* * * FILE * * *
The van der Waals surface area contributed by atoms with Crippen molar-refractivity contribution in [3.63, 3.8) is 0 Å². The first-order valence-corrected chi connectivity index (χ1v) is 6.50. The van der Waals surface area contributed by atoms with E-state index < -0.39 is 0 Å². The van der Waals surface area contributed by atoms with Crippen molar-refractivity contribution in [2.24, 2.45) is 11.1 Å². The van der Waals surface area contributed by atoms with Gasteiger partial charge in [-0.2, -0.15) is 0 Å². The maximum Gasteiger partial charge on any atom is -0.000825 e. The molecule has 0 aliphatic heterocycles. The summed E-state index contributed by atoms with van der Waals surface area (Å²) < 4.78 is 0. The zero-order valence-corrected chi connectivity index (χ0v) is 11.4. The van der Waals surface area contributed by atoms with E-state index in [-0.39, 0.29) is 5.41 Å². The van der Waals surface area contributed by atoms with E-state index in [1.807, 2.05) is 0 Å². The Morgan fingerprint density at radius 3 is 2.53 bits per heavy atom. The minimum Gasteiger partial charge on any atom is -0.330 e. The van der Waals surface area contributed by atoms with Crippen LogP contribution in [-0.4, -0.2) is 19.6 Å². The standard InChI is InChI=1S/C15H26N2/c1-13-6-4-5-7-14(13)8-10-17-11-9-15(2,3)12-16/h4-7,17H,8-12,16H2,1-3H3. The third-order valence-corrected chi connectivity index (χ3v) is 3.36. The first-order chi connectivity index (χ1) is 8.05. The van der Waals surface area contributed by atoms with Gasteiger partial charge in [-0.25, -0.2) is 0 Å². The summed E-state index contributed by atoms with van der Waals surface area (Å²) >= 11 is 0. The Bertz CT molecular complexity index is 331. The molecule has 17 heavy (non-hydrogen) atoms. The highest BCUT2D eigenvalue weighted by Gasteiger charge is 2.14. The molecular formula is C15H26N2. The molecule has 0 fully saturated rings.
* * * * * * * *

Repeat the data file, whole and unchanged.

The van der Waals surface area contributed by atoms with Crippen molar-refractivity contribution in [3.63, 3.8) is 0 Å². The first-order valence-corrected chi connectivity index (χ1v) is 6.50. The van der Waals surface area contributed by atoms with E-state index < -0.39 is 0 Å². The van der Waals surface area contributed by atoms with Crippen molar-refractivity contribution in [2.24, 2.45) is 11.1 Å². The van der Waals surface area contributed by atoms with Gasteiger partial charge in [-0.2, -0.15) is 0 Å². The maximum Gasteiger partial charge on any atom is -0.000825 e. The molecule has 0 aliphatic heterocycles. The summed E-state index contributed by atoms with van der Waals surface area (Å²) < 4.78 is 0. The zero-order valence-corrected chi connectivity index (χ0v) is 11.4. The van der Waals surface area contributed by atoms with E-state index in [-0.39, 0.29) is 5.41 Å². The van der Waals surface area contributed by atoms with E-state index in [1.807, 2.05) is 0 Å². The Morgan fingerprint density at radius 3 is 2.53 bits per heavy atom. The minimum Gasteiger partial charge on any atom is -0.330 e. The van der Waals surface area contributed by atoms with Crippen LogP contribution in [-0.4, -0.2) is 19.6 Å². The standard InChI is InChI=1S/C15H26N2/c1-13-6-4-5-7-14(13)8-10-17-11-9-15(2,3)12-16/h4-7,17H,8-12,16H2,1-3H3. The third-order valence-corrected chi connectivity index (χ3v) is 3.36. The first-order chi connectivity index (χ1) is 8.05. The van der Waals surface area contributed by atoms with Gasteiger partial charge in [-0.25, -0.2) is 0 Å². The summed E-state index contributed by atoms with van der Waals surface area (Å²) >= 11 is 0. The Bertz CT molecular complexity index is 331. The molecule has 17 heavy (non-hydrogen) atoms. The highest BCUT2D eigenvalue weighted by Gasteiger charge is 2.14. The molecular formula is C15H26N2. The molecule has 0 fully saturated rings.